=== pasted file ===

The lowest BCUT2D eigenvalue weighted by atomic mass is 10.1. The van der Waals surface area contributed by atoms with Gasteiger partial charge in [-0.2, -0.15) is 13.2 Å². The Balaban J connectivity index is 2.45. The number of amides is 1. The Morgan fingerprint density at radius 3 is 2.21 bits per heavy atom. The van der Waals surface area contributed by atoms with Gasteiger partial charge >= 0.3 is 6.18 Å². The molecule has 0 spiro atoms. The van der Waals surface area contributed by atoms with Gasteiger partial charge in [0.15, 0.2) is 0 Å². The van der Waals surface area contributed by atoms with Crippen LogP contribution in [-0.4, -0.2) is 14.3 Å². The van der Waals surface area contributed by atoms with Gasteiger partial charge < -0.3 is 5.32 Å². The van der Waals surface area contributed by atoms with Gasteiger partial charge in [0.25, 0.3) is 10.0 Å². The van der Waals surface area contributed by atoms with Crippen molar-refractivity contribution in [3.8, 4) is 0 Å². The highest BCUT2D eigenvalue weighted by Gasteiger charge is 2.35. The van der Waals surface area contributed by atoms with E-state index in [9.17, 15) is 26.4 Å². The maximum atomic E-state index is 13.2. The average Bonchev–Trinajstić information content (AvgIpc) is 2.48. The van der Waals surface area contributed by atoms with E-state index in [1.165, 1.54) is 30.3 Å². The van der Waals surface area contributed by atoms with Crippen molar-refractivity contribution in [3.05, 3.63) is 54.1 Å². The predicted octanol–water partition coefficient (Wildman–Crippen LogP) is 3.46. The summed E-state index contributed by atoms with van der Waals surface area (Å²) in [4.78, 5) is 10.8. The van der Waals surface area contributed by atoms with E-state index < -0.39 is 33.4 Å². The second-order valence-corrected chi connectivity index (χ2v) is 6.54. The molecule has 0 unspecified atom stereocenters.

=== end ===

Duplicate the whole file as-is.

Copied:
The lowest BCUT2D eigenvalue weighted by atomic mass is 10.1. The van der Waals surface area contributed by atoms with Gasteiger partial charge in [-0.2, -0.15) is 13.2 Å². The Balaban J connectivity index is 2.45. The number of amides is 1. The Morgan fingerprint density at radius 3 is 2.21 bits per heavy atom. The van der Waals surface area contributed by atoms with Gasteiger partial charge >= 0.3 is 6.18 Å². The molecule has 0 spiro atoms. The van der Waals surface area contributed by atoms with Gasteiger partial charge in [0.15, 0.2) is 0 Å². The van der Waals surface area contributed by atoms with Crippen LogP contribution in [-0.4, -0.2) is 14.3 Å². The van der Waals surface area contributed by atoms with Gasteiger partial charge < -0.3 is 5.32 Å². The van der Waals surface area contributed by atoms with Gasteiger partial charge in [0.25, 0.3) is 10.0 Å². The van der Waals surface area contributed by atoms with Crippen molar-refractivity contribution in [3.8, 4) is 0 Å². The highest BCUT2D eigenvalue weighted by Gasteiger charge is 2.35. The van der Waals surface area contributed by atoms with E-state index in [9.17, 15) is 26.4 Å². The maximum atomic E-state index is 13.2. The average Bonchev–Trinajstić information content (AvgIpc) is 2.48. The van der Waals surface area contributed by atoms with E-state index in [1.165, 1.54) is 30.3 Å². The van der Waals surface area contributed by atoms with Crippen molar-refractivity contribution in [3.05, 3.63) is 54.1 Å². The predicted octanol–water partition coefficient (Wildman–Crippen LogP) is 3.46. The summed E-state index contributed by atoms with van der Waals surface area (Å²) in [4.78, 5) is 10.8. The van der Waals surface area contributed by atoms with E-state index < -0.39 is 33.4 Å². The second-order valence-corrected chi connectivity index (χ2v) is 6.54. The molecule has 0 unspecified atom stereocenters.